The Future Holds Promise

Just a quick thank you to those of you who reached out to me after my last blog post. I want to reiterate that while I do have many worries, I am generally positive and happy. Though we never found that ideal “village” to raise our kids in, we have made the best of what we got, and I’m so thankful that my husband and I can work together at home and give the boys our daily attention. Though the past two years have thrown many sad events in my path, I knew I needed to ride the waves instead of fighting them. But I don’t like writing blog posts and giving the impression that everything is perfect because that doesn’t help anyone. I hope I strike the right balance when it comes to that question of “what is too much to share online?”

Having said all that, I am indeed looking forward with much anticipation. I’m pleased with our school year so far. Sometimes I look at the calendar and wonder if we’re getting too behind, but then I wonder if I am pushing forward too hard? If both those things cross my mind at intervals, then we’re probably right on track! But we have never and will never look like a traditional school. We are goal-oriented and not “follow the public school calendar” oriented. My boys thrive with being goal-oriented because they both have goals, so they are motivated to work even if they don’t always love the work.

We recently reached a point where we felt we could take a trip because my youngest son became eligible and was vaccinated with the COVID vaccine. (Can you guess where?) We also took a lot of other precautions so that we could keep ourselves and others safe while we traveled. The main purpose of our trip was so that our eldest son could meet his new piano teacher face-to-face. What a joy that was! Most of his lessons will be done remotely, but we hope to go again sometime. We also decided to extend the trip a few days so we could spend a few days in the mountains and do some hiking. I will share a few photos from that trip in this blog post.

Both boys are taking more online classes this year, and so far I’m pleased with how it’s going, but I’m not sure it’s saving me time. It’s a different kind of busy. But it feels good to be the support person and not the plan-all-the-lessons person. I’m hoping to pull together a blog post about my younger son’s 5th and 6th grade curriculum because I’m way behind in that. Eventually I’ll create another PDF resource about 9th grade, but that won’t come until the year is complete.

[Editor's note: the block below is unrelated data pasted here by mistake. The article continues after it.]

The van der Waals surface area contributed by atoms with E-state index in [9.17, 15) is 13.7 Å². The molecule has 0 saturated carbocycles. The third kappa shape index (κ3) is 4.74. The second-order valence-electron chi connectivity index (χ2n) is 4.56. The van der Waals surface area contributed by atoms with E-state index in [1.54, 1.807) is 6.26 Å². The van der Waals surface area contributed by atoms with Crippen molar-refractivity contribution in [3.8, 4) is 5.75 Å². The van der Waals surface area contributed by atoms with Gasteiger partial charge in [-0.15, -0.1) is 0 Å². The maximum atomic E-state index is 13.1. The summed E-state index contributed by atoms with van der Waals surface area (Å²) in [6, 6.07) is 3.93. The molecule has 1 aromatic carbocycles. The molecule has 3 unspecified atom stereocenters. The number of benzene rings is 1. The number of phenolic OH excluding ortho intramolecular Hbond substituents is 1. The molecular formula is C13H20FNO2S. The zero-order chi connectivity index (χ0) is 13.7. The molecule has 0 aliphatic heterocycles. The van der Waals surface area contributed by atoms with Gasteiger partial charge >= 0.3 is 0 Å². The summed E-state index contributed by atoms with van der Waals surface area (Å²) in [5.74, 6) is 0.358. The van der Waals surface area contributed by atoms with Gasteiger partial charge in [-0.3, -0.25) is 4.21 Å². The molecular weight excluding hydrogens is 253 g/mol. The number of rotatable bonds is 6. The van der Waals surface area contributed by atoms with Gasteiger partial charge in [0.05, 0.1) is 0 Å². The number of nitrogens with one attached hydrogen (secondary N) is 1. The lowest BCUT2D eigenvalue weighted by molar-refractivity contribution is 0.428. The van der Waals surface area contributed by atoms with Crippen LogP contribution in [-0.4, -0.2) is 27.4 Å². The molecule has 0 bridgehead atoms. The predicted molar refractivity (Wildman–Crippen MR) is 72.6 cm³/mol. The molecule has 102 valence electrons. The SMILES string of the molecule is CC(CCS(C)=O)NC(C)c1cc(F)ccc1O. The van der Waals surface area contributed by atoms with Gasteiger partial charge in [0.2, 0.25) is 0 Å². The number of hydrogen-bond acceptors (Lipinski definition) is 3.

The Cornell Lab of Ornithology

One of many highlights of our recent trip was being able to visit The Cornell Lab of Ornithology in Ithaca, New York. If you’ve been following my blog for awhile, you’ll know I’ve written several times about my younger son’s love of birds. He’s nine-years-old now, and he’s been talking about birds since he was about four. I am pleasantly surprised that his interest has not faded, though he definitely has his own way of navigating this project. We haven’t done a lot  of in depth study about birds. Instead, we’ve drawn them, watched them, identified dozens of them, collected toy birds, made toy birds, and only occasionally read books about them. Though I encourage it and offer whatever I can to foster his love of birds, I haven’t pushed all the ideas I would like to see done. This has been a good decision. It’s truly a child-led project.

We’ve known about the Cornell Lab of Ornithology for awhile now, and I have been wanting to visit it, but I never thought we would be able to see it so soon. Then my eldest son’s interest in music took us to Cleveland, and well, though that’s not extremely close to Ithaca, it was close enough for us. We had to go!

We loved Ithaca, and we loved the Lab. We went twice. On the first visit, we walked the trails in Sapsucker Woods for about an hour, and then we took the behind-the-scenes tour of the lab. The next day, we went back and took a longer walk through the beautiful Sapsucker Woods.

View of the lab from across the pond.

It’s a beautiful building. About 250~300 faculty, students and staff work there. We were told it is mostly member-supported, and Cornell University contributes only a tiny percentage of its budget. It has the beautiful Wall of Birds (click on that link and you won’t be sorry), the Macaulay Library, which you can contribute to, and the Lab also houses Cornell University’s Museum of Vertebrates, so bird specimens aren’t the only resource available to students and researchers.

Here is the Lab’s mission statement:

Our mission is to interpret and conserve the earth’s biological diversity through research, education, and citizen science focused on birds.

If you are at all interested in birds, then you have probably already been to the Cornell Lab of Ornithology’s website. You have probably used the section All About Birdswhich can help you identify the birds you see outside your window. Or you have contributed your sightings to to eBird or another one of their popular citizen science projects.

Their website has much more on it, and if you are a bird lover or you have a child who is, then there’s a lot of educational materials that you can use. I can’t wait until my son gets a little older. I think he’ll really enjoy the Bird Academy. There are also activities and planned lessons for teachers or homeschooling co-op parents in their K-12 Education section. There’s even more than that, but I’ll stop there and let you explore their website yourself. You can also read about the history of the Lab on Wikipedia.